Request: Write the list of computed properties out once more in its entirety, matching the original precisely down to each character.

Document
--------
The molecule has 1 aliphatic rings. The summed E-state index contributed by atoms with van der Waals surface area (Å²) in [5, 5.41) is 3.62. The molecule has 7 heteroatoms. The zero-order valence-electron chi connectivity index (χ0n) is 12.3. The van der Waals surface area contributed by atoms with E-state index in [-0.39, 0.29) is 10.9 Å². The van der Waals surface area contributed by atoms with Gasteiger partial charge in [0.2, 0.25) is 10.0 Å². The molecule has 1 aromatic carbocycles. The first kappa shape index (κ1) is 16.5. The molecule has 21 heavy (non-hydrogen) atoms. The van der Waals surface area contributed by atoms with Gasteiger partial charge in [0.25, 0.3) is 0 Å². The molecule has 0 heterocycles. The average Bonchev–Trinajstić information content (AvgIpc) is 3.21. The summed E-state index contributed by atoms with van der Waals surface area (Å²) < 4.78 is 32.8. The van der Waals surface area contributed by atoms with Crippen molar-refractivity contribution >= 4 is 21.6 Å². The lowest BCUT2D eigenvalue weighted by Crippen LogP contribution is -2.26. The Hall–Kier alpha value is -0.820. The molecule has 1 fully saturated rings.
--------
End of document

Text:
The molecule has 1 aliphatic rings. The summed E-state index contributed by atoms with van der Waals surface area (Å²) in [5, 5.41) is 3.62. The molecule has 7 heteroatoms. The zero-order valence-electron chi connectivity index (χ0n) is 12.3. The van der Waals surface area contributed by atoms with E-state index in [-0.39, 0.29) is 10.9 Å². The van der Waals surface area contributed by atoms with Gasteiger partial charge in [0.2, 0.25) is 10.0 Å². The molecule has 1 aromatic carbocycles. The first kappa shape index (κ1) is 16.5. The molecule has 21 heavy (non-hydrogen) atoms. The van der Waals surface area contributed by atoms with Gasteiger partial charge in [0.25, 0.3) is 0 Å². The molecule has 0 heterocycles. The average Bonchev–Trinajstić information content (AvgIpc) is 3.21. The summed E-state index contributed by atoms with van der Waals surface area (Å²) < 4.78 is 32.8. The van der Waals surface area contributed by atoms with Crippen molar-refractivity contribution >= 4 is 21.6 Å². The lowest BCUT2D eigenvalue weighted by Crippen LogP contribution is -2.26. The Hall–Kier alpha value is -0.820. The molecule has 1 fully saturated rings.